Perhaps mainstream editors ought to have referenced the above information before declaring that the October 7 Hamas attack was unprovoked. Among other offenses, both Israel and its allies highlighted Hamas’ alleged but unverified use of human shields, a bizarre charge given Gaza’s densely populated environment.

Although the use of civilians as human shields is prohibited by the ICC and the Geneva Convention, it is a traditional tactic of guerilla forces facing vastly stronger enemies. Powerful modern armies like the IDF have the luxury of moralizing about the inhumanity of their irregular foes, calling them terrorists or worse. Such demeaning rhetoric is standard practice in all armies.

Hamas’ violence against civilians is unacceptable. However, occupied people do have a legal right (under the Geneva Convention) to resist occupation by force. This is not terrorism. Palestinian Arabs are aware that modern terrorism was introduced to the region by pre-state Jewish groups like the Irgun and Lehi (Stern Gang), violent factions willing to kill Arabs, Britons and even fellow Jews whose support for Zionism was questionable.

Hamas’ killing of Israeli civilians exceeded their right to resist occupation and must be prosecuted. However, Israel’s indiscriminate bombardment of populated areas also exceeds the definition of self-defence but follows the IDF’s brutal Dahiya doctrine of disproportionate retaliation.

If unchecked, the IDF will completely destroy Gaza’s infrastructure, kill or exile its population and render it uninhabitable due to pollution and unexploded munitions. The IDF is currently planning to attack the over-crowded Rafah area on Egypt’s northern border, with predictable results.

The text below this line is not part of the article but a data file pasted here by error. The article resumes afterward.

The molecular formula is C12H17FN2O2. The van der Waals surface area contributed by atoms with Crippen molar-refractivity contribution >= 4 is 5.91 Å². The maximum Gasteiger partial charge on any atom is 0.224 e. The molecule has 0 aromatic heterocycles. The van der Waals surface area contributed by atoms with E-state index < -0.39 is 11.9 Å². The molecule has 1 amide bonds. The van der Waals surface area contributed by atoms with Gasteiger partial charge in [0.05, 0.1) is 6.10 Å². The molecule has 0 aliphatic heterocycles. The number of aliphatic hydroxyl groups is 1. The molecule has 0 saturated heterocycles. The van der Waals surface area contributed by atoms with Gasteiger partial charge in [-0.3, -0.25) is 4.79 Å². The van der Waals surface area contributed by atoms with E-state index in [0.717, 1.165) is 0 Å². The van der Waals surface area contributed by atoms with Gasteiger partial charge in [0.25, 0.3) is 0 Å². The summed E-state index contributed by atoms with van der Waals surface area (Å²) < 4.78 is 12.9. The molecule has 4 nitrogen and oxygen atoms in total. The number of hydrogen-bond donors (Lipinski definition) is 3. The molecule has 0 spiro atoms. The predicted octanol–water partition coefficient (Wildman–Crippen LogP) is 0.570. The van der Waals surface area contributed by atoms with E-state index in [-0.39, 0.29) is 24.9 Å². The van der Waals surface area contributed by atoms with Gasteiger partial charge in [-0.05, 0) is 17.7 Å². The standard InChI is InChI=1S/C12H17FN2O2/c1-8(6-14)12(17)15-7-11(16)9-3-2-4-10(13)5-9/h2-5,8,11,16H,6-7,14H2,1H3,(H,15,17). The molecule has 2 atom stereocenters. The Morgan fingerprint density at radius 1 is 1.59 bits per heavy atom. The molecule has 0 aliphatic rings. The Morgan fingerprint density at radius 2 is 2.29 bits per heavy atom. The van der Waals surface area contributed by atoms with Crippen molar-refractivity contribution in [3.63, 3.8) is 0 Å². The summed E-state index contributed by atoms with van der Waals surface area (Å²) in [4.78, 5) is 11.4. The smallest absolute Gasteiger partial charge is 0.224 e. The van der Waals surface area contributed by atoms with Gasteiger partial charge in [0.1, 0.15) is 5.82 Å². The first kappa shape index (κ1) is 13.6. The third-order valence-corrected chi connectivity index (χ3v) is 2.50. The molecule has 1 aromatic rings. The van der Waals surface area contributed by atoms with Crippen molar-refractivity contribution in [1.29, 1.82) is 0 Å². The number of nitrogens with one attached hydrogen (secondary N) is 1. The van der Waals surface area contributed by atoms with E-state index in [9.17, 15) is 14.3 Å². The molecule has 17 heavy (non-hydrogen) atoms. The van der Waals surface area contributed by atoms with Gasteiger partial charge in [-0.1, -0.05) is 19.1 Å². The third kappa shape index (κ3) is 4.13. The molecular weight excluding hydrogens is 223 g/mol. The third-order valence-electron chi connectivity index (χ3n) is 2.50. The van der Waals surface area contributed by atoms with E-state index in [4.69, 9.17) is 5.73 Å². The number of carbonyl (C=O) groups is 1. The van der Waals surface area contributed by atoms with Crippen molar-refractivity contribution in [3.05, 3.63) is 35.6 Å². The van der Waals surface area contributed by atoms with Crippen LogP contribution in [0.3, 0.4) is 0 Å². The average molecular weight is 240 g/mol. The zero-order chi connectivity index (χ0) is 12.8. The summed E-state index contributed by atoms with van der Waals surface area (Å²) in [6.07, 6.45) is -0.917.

The devastating violence of the “most moral army in the world” has severely damaged the IDF’s reputation and guaranteed a new generation of enemies to justify the increasing militarization of Israel’s economy and society in general. That might actually be the goal of an Israeli state that openly thrives on conflict and has little patience with peaceful opposition or fair negotiations.

The oft-referenced but disingenuous two-state solution remains an Israeli expansion ploy that has facilitated Israel’s annexation of the Golan Heights and the best parts of the West Bank. Only a binational state with equal rights for all citizens has any hope of bringing a lasting peace to the region. For now, though, the Western powers derive great benefit from Israeli dominance and see no profit in supporting Palestine autonomy.

Morgan Duchesney is a Canadian writer and Karate teacher whose work has appeared in Humanist Perspectives, Adbusters, Briarpatch, Canadian Dimension, Shintani Harmonizer, Victoria Standard, the Hampton Institute and the Ottawa Citizen. In addition to political writing, Morgan has published martial arts work and short fiction.